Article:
Tha Sports Junkies 101

High Expectations for Pacers in 2017

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Now that we’ve had some time to come to terms with the fact that Kevin Durant to the Warriors is no longer a far-fetched idea,  we can take an in-depth look at some other teams who have had a less noisy, but still noteworthy free agency so far.

Despite reports of blockbuster trade talks that would potentially send either Russell Westbrook or Blake Griffin to Boston dying down, the Celtics bolstered their front court with the addition of veteran big man, Al Horford. The Knicks made some noise by acquiring former MVP, Derrick Rose, from Chicago and adding 2014 Defensive Player of the Year, Joakim Noah, to anchor the defense. There are a handful of teams not named the Warriors who feel they made moves that put them in a place to contend for a championship, but the team I feel that is most ready to make a run in 2017 is the Indiana Pacers.

Oh how soon people forget. Prior to Paul George’s horrific leg injury in the Summer of 2014, the Indiana Pacers were seen as a team that would long vie for the Eastern Conference crown along side LeBron James’ Miami Heat. Those Indiana teams, led by George, pushed the Heat to their absolute limit, taking them to seven games on more than one occasion, forcing LeBron to work some late game magic to ensure a Miami victory.

Things change very quickly in the NBA, however, and this is not the same Indiana Pacers team that nearly dethroned the Miami Heat only a few seasons ago. Gone are the likes of David West, Roy Hibbert and George Hill, and Nate McMillan has taken over for Frank Vogel as head coach. But with the addition of All-Star point guard and Indiana native, Jeff Teague, along with a versatile forward in Thaddeus Young things are looking up for a Pacers team that hasn’t been out of the first round of the playoffs since 2014. While Teague and Young are two solid additions and will likely start for the Pacers, there are two factors that I believe will determine the fate of  Indiana’s title hopes in 2017 and the years that follow; Paul George’s emergence as a legitimate MVP candidate, and Myles Turner’s development.

We’ll start by discussing the less important of the two factors, Turner’s development. Turner battled some injuries during his debut season and like most 19 year olds in the NBA, saw some inconsistent production. Turner averaged 10.3 point, 5.5 rebounds, and 1.5 blocks on 50% shooting as a rookie, solid numbers for a guy drafted 11th overall who not only had to learn the NBA game but fight through injuries as well. Turner showed flashes of his potential at times throughout the season, and over a six game stretch in January the Texas big man averaged 19.7 points, 6.1 rebounds and 2.5 blocks on 62% shooting. Turner’s rookie numbers won’t wow anyone and he’s certainly no Karl Anthony-Towns, but if he continues to grow as a player and stays healthy he has the tools to become a top 7 center in the league.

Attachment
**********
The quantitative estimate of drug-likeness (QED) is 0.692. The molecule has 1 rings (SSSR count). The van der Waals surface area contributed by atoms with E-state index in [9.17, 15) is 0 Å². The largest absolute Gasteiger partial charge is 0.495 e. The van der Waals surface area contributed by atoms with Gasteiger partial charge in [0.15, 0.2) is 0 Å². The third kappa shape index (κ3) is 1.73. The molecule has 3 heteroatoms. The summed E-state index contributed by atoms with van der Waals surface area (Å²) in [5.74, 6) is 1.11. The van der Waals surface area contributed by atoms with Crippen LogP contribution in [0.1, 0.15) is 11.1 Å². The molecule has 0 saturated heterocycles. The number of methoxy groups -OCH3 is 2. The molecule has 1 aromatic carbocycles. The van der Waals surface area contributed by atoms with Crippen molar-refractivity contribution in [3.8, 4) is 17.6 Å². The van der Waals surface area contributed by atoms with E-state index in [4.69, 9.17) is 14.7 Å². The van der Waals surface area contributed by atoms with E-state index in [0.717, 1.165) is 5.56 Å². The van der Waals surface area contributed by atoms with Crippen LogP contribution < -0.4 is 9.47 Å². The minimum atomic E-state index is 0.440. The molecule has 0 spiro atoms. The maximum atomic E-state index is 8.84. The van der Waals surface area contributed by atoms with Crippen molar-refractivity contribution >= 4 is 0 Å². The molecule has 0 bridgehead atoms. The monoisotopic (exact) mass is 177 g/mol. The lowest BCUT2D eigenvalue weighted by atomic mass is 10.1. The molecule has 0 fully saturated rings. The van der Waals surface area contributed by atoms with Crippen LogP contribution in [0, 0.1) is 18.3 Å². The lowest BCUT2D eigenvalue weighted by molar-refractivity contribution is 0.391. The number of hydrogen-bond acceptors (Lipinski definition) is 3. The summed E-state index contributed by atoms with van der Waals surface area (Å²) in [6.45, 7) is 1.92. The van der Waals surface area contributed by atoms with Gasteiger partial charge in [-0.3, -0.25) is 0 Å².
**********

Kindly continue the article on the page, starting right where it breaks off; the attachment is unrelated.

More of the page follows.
Ultimately, Turner’s development and the ability of the new look Pacers to gel together as a team mean nothing if the face of their franchise can’t take the next step into superstardom and bring it all together. Paul George needs to perform at an MVP level  if the Pacers are to have a realistic chance at winning a championship. It’s hard to ask for any more from a guy who has led the Pacers to within a game of the NBA finals on two separate occasions, and more recently willed a diminished Indiana unit to the playoffs and a game 7 against a 56 win Toronto Raptors team. However, the sad reality of the NBA is that you need a superstar caliber player to win a ring, and George is the only player on Indiana’s roster that has the ability to fill that void.

Aside from the 2015 season which saw George miss all but 6 games due to a leg injury, the Fresno State product has improved every year he’s been in the league. His points per game averages have shown a steady increase each year, going from only 8 per game as rookie in 2011, to 23 per game in the 2016 season. Aside from the evolution of his offensive game, George has established himself as one of the top perimeter defenders in the league, and emerged as the primary ball handler for this Pacers, seeing his assist numbers increase to over four per game in 2016.

The only legitimate gripe most fans have with George is his ability, or lack there of, to maintain an MVP level of play throughout the course of an entire season. George has developed the reputation for getting off to hot starts but seeing his numbers and efficiency plummet as the season drags on. In the 2015-2016 season the Pacers star averaged 27.5 points per contest on nearly 48% throughout the month of November, but never averaged more than 23 in a single month following his initial scoring outburst. If George can somehow maintain his early season production and efficiency over the course of an entire year, the Pacers may once again vie for supremacy in the East.

George is only 26, and won’t turn 27 until next May, so his best basketball is yet to come. He is known around the league as one of the hardest working guys, and if he continues to improve at the same rate we could very well see George’s name mentioned on the short list of MVP candidates in the coming years, thus once again placing the Pacers at the forefront of the Eastern Conference.